What President Abraham Lincoln started 150 years ago, Union Pacific carries on in the 21st century.
Founded July 1, 1862, when Lincoln signed the Pacific Railway Act, Union Pacific today celebrates 150 years of building America. Starting by helping construct the first transcontinental railroad, surviving the country's multiple economic crises, supporting America's military men and women through conflicts and forging forward to overcome hurricanes, floods and droughts, Union Pacific remains a trusted mainstay on America's landscape and is one of just a handful of companies to achieve the 150-year milestone.
"We believe President Lincoln would be as proud of today's Union Pacific as we are," said Jack Koraleski, president and CEO. "We invest billions of dollars in our country's rail infrastructure so taxpayers don't have to, provide well-paying American jobs, and play a key role in the nearly 7,300 communities of which we are a part." The transcontinental railroad opened the west to commerce and development, and Union Pacific continues building its rail network to support U.S. businesses and the country's economy. The railroad invested more than $31 billion in the last 10 years and plans a record $3.6 billion capital spend in 2012.
"Union Pacific delivers the goods American businesses and families use daily - everything from cars and clothes to sugar and lumber - and we help U.S. industries and companies compete in the global market by providing safe, reliable and environmentally responsible freight transportation," Koraleski said. "We expanded President Lincoln's vision from using the railroad to link the east and the west to using the railroad to connect the U.S. to the world. Nearly 40 percent of our business is international in either origin or destination and we are the only North American railroad with access to all six major Mexico rail gateways."
Some of Union Pacific's ongoing transportation infrastructure projects include:
- Adding a second line of track along the Sunset Corridor, which runs from Los Angeles to El Paso, increasing the number of trains Union Pacific can operate along that important route that takes goods to and from Southern California to the Southeast.
- A $400 million intermodal and fueling facility in Santa Teresa, N.M. - and also on the Sunset Corridor - that will support increased rail traffic and even help increase freight capacity at some west coast ports.
- Approximately $500 million in capacity improvements and maintenance projects over the next several years in Louisiana to help America's agriculture, chemical and crude oil businesses grow.
- Investing nearly $300 million over the next several years on its Central Corridor through Blair, Neb., reducing by 25 miles the distance trains will need to travel around Omaha. Once completed, the Blair improvements will save two to four hours of travel time per train.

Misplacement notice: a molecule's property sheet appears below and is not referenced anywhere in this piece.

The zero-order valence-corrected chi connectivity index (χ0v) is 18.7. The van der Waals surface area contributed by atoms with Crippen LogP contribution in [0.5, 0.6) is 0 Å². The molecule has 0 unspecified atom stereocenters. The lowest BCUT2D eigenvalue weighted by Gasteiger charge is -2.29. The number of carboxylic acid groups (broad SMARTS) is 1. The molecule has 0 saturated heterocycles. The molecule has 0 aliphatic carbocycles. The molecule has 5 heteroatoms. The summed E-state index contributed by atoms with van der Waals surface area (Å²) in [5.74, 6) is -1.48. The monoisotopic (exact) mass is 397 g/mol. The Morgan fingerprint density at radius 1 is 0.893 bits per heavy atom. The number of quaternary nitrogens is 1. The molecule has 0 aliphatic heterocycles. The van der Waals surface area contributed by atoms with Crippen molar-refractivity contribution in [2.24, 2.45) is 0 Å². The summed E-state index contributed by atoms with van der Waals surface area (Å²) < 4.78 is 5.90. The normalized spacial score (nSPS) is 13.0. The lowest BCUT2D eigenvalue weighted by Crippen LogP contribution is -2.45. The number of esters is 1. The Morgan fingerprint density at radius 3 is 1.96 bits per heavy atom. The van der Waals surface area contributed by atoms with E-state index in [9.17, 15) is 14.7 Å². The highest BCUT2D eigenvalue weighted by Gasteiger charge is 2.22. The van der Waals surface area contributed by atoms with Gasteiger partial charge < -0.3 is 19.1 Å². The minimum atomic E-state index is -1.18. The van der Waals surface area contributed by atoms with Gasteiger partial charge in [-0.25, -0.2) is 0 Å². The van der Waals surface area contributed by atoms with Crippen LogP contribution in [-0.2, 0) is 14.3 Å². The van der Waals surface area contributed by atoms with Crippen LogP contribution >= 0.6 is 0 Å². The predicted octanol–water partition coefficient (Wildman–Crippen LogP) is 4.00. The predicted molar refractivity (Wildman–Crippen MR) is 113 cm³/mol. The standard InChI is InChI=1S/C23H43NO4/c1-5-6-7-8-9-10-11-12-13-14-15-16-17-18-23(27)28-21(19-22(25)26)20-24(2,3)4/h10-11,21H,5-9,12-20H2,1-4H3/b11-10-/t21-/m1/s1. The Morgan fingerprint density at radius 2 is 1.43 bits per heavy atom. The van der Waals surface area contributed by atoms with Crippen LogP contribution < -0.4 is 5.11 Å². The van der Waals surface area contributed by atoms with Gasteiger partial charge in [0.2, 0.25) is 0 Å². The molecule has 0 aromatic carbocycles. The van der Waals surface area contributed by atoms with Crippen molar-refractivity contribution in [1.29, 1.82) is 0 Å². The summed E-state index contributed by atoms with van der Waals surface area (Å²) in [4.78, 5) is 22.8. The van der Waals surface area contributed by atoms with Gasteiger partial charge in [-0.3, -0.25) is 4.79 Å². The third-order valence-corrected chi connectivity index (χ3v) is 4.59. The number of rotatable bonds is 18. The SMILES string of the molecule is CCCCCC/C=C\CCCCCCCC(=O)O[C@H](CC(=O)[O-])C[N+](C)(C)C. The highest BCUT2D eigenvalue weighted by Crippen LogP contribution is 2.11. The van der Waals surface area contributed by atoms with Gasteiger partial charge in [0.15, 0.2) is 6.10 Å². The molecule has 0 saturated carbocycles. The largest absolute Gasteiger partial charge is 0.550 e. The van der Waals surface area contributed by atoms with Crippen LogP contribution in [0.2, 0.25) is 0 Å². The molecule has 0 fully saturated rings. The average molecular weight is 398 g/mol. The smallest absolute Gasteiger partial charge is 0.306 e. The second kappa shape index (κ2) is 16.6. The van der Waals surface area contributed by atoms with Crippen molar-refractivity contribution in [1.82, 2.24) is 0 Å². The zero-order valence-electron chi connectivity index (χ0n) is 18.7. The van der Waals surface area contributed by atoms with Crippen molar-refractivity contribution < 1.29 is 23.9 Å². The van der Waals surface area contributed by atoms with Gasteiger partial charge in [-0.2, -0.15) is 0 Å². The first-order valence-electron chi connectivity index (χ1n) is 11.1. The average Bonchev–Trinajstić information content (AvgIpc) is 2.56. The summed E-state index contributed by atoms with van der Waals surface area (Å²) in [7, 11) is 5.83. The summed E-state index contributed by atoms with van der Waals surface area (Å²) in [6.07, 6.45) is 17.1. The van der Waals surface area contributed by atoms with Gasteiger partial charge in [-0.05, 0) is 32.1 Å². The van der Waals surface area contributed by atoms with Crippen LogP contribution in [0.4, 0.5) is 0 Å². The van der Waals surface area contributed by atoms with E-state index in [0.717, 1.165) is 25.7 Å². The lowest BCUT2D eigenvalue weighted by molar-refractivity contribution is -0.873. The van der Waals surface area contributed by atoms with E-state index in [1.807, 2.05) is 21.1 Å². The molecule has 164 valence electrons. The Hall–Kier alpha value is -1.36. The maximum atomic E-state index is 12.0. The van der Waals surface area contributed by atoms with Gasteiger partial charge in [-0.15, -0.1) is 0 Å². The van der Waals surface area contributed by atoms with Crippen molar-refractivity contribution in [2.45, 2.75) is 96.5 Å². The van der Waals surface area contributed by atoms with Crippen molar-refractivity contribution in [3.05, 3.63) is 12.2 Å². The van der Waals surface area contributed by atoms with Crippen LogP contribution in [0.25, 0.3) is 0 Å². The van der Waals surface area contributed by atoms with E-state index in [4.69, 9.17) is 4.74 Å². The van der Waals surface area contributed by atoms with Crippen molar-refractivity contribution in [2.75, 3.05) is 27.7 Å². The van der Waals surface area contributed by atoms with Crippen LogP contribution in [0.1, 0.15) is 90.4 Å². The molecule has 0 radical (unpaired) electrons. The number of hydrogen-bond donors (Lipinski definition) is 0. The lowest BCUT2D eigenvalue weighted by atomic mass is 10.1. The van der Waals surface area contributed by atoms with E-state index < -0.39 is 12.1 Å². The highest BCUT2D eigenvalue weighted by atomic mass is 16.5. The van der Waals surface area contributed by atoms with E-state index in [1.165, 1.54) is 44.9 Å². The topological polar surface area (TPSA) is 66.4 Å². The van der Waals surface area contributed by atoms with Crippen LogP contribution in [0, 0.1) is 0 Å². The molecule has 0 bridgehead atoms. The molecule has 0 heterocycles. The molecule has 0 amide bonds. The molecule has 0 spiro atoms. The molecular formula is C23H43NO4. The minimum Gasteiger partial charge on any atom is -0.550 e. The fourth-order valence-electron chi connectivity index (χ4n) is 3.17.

- Purchasing approximately 200 new locomotives this year - at cost of about $2 million or so each – equipped with the latest technology to increase fuel efficiency and reduce greenhouse gas emissions.
NYSE Closing Bell
Koraleski will be joined by 11 other Union Pacific employees to ring the New York Stock Exchange (NYSE) closing bell July 2. The event is as much a celebration of Union Pacific's future as its past.
"Union Pacific has never been stronger or better positioned to serve our 10,000 customers," Koraleski said. "Our employees truly are committed to our mission to serve and I am proud to have these 11 join me to represent all of our 45,000 employees at the closing bell."
Employees from around company were nominated to participate in the closing bell ceremony based on a variety of criteria including demonstrated commitment to safety and teamwork, dedication to customer service and community involvement.
Closing bell participants include:
Michael Beatie, based in Omaha. Beatie is senior manager - business intelligence in the Finance department and has worked seven years at Union Pacific.
Kimberly Fossland, based in Omaha. Fossland is corridor manager at the company's Harriman Dispatching Center and has worked 10 years at the company.
Snigdha Ganta, based in Omaha. Ganta is senior manager - Information Technology and has worked nine years at Union Pacific.
Ruben Gutierrez, based in Laredo, Texas. Gutierrez is ICSC [spell out] clerk in Marketing and Sales and has worked 37 years at Union Pacific.
George Hix, based in Fort Collins, Col. Hix is business director - Industrial Products marketing and sales and has worked 38 years at the railroad.
Chuck Janousek, based in Omaha. Janousek is manager - contracts in the Law department and has worked 47 years at Union Pacific.
Ken Kuwamura, based in San Antonio, Texas. Kuwamura is a senior recruiting manager and has worked six years at the railroad.
Rick Pica, based in De Soto, Mo. Pica is manager - supply operations and has worked 36 years at Union Pacific.
Alvah Stahlnecker, based in Omaha. Stahlnecker is manager of maintenance of way equipment operations in the company's Northern region and has worked 40 years at the railroad.
Dwight Vinson, based in North Little Rock, Ark. Vinson is a switchman/brakeman and has worked 35 years at Union Pacific.,
Ken Willard, based in Palestine, Texas. Willard is a car foreman in the Mechanical department and has worked 33 years at the company.
The NYSE closing bell ceremony will be conducted at 4 p.m. ET.